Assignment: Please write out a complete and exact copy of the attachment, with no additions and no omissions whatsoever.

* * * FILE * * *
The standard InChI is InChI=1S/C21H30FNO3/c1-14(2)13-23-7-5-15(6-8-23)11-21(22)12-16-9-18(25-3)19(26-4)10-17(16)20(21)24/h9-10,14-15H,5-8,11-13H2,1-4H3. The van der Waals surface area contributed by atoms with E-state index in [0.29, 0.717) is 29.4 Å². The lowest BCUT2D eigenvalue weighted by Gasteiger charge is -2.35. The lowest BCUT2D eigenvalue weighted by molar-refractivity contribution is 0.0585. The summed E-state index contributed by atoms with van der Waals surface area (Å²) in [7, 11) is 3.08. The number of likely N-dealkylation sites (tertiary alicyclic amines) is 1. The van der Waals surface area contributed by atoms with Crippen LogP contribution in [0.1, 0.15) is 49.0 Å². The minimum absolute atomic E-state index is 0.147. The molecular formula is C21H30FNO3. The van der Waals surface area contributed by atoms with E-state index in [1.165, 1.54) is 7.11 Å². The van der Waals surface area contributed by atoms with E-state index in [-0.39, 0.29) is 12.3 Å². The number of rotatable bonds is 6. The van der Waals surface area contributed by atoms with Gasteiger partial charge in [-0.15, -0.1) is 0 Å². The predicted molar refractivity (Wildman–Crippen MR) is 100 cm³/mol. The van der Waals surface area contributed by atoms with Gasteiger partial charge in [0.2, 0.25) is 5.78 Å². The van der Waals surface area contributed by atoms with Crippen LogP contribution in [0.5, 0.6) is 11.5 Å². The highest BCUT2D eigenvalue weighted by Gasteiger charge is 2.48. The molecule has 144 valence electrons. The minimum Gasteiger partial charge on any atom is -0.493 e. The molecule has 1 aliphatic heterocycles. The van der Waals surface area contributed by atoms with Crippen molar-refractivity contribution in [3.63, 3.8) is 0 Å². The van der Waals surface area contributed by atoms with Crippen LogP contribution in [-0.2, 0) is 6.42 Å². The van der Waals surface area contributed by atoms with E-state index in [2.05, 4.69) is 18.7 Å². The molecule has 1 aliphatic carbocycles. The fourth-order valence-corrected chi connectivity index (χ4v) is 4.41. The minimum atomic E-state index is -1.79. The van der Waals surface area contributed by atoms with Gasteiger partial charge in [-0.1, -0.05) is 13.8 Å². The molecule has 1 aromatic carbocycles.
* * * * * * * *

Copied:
The standard InChI is InChI=1S/C21H30FNO3/c1-14(2)13-23-7-5-15(6-8-23)11-21(22)12-16-9-18(25-3)19(26-4)10-17(16)20(21)24/h9-10,14-15H,5-8,11-13H2,1-4H3. The van der Waals surface area contributed by atoms with E-state index in [0.29, 0.717) is 29.4 Å². The lowest BCUT2D eigenvalue weighted by Gasteiger charge is -2.35. The lowest BCUT2D eigenvalue weighted by molar-refractivity contribution is 0.0585. The summed E-state index contributed by atoms with van der Waals surface area (Å²) in [7, 11) is 3.08. The number of likely N-dealkylation sites (tertiary alicyclic amines) is 1. The van der Waals surface area contributed by atoms with Crippen LogP contribution in [0.1, 0.15) is 49.0 Å². The minimum absolute atomic E-state index is 0.147. The molecular formula is C21H30FNO3. The van der Waals surface area contributed by atoms with E-state index in [1.165, 1.54) is 7.11 Å². The van der Waals surface area contributed by atoms with E-state index in [-0.39, 0.29) is 12.3 Å². The number of rotatable bonds is 6. The van der Waals surface area contributed by atoms with Gasteiger partial charge in [-0.15, -0.1) is 0 Å². The predicted molar refractivity (Wildman–Crippen MR) is 100 cm³/mol. The van der Waals surface area contributed by atoms with Gasteiger partial charge in [0.2, 0.25) is 5.78 Å². The van der Waals surface area contributed by atoms with Crippen LogP contribution in [0.5, 0.6) is 11.5 Å². The highest BCUT2D eigenvalue weighted by Gasteiger charge is 2.48. The molecule has 144 valence electrons. The minimum Gasteiger partial charge on any atom is -0.493 e. The molecule has 1 aliphatic heterocycles. The van der Waals surface area contributed by atoms with Crippen molar-refractivity contribution in [3.63, 3.8) is 0 Å². The van der Waals surface area contributed by atoms with Crippen LogP contribution in [-0.2, 0) is 6.42 Å². The van der Waals surface area contributed by atoms with E-state index in [2.05, 4.69) is 18.7 Å². The molecule has 1 aliphatic carbocycles. The fourth-order valence-corrected chi connectivity index (χ4v) is 4.41. The minimum atomic E-state index is -1.79. The van der Waals surface area contributed by atoms with Gasteiger partial charge in [-0.1, -0.05) is 13.8 Å². The molecule has 1 aromatic carbocycles.